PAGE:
As we pursue our goal of inclusive classrooms, I wanted to share with you a blog we published last Spring. CRE Pitfalls: Avoiding Reinforcing Stereotypes. This blog is so timely for educators facing the struggle of teaching through a global healthcare crisis and domestic social unrest. We are committed to providing resources that empower teachers to lead their students and ensure all voices are represented and elevated.
After completing the first section of the scorecard, we determined our comprehensive 6th-8th curriculum had a diverse mix of authors and characters. We were riding high as it had taken us a long time to curate the curriculum to align to Common Core Standards, meet grade level text complexity requirements, and affirm the racial and cultural identities of our students. However, the high was short lived, as the team began critically evaluating our curriculum through the lense of representation as outlined on the scorecard we realized we had a problem on our hands. The problem Adichie had warned about.
We were telling a single story, a single story of a young black American boy. A dangerous and dehumanizing story.
We uncovered that while the characters in the texts we had chosen were diverse, the texts when surveyed as a whole from 6th-8th grade did not capture a wide representation of those characters.
Curriculum is an important component of culturally responsive teaching, as it is ideas, stories, information, assignments, and images that impact how young people make sense of the world, and “contribute to the centering and normalizing of people, cultures, and values” (Metro Center’s Culturally Responsive Scorecard). A potential danger as schools move to incorporate the principles outlined in the Culturally Responsive-Sustaining Framework (CR-SE) released by the New York State Education Department (NYSED), is that curriculum will be chosen based solely on the diversity of characters and authors without an in depth interrogation of the stories being told within the texts of the curriculum.
Without an intentional analysis of the representation and the orientation to social justice of each text, these decisions can potentially lead to the creation of learning environments that are thought to be culturally responsive, but in actuality are reinforcing stereotypes and portraying people of color and other marginalized communities in inferior, destructive, or historically inaccurate ways.
For ELA curriculum to be culturally responsive, it not only needs to include a diverse set of characters and authors, it needs to respond to the humanity of the characters and the people’s stories it is telling. The stories need to be not only be humanizing, but also “liberatory and equity oriented” (NYU Metro Center Culturally Responsive Scorecard).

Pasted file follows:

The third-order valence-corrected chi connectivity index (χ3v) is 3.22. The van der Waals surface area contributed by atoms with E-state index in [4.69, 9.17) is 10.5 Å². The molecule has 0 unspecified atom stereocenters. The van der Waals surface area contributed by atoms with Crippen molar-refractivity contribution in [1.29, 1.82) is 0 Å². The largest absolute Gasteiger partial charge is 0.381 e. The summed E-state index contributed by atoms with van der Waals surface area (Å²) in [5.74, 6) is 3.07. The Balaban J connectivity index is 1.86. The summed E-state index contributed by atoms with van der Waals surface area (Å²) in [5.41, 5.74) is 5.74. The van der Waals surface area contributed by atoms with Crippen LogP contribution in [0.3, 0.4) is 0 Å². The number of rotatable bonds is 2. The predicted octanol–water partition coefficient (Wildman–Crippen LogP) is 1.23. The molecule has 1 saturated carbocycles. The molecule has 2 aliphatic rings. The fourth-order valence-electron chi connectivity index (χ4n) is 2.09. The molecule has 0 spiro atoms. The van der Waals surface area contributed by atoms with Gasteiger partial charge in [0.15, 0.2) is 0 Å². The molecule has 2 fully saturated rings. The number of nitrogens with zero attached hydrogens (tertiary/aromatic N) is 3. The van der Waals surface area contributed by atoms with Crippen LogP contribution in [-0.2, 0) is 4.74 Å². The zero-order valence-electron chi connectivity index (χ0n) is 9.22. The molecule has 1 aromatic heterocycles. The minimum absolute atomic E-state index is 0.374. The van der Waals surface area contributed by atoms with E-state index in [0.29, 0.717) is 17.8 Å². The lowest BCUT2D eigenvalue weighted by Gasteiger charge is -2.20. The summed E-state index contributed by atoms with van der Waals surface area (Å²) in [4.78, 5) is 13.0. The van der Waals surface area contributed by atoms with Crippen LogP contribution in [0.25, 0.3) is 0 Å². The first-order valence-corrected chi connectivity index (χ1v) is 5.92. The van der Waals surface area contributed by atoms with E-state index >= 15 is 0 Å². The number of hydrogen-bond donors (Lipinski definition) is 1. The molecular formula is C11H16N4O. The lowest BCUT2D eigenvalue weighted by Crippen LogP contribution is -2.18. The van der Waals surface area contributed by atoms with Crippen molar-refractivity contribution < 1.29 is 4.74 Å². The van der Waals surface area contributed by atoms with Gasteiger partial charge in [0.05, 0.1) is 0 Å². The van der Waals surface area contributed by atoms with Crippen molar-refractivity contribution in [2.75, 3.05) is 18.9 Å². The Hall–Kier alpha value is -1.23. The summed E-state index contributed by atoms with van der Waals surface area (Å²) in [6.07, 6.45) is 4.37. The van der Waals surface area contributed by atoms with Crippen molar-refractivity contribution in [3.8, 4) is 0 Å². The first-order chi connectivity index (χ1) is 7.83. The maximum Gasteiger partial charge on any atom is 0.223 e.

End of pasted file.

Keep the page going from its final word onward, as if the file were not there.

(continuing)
Researchers Moje and Hinchmen explain in their writing on culturally responsive practices for youth literacy, that “culturally responsive pedagogy should begin with the formation of relationships between teachers and students...educators should use students’ experiences to challenge and reshape the academic content knowledge and literacy practice of the curriculum” (Moje & Hinchman 2004). Choosing texts with diverse characters and by diverse authors is critical, but choosing texts and topics using this criteria alone will not meet the requirements of CR-SE and ultimately will not lead to a liberating educational experience for students. Schools must examine the stories being told in the books they choose, but before schools begin to review their current curriculum through the lense of CR-SE or purchase new curriculum billed as “culturally responsive”, they need to develop an understanding of the most important component of CR-SE, the racial and cultural identities of the students sitting in their classrooms.
Acknowledging the communities represented in a school is the first step in developing culturally responsive education. No community or person is a singular moment or story and culturally responsive ELA curriculum is not just books with diverse characters. True CR-SE relies on the rich and complex cultural narratives of the classroom community to develop and nurture lasting and intrinsic connections to content.
Below is a worksheet from Dr. Sharroky Hollie to evaluate the text you chose.
By: Amber Smith
Senior Educational Consultant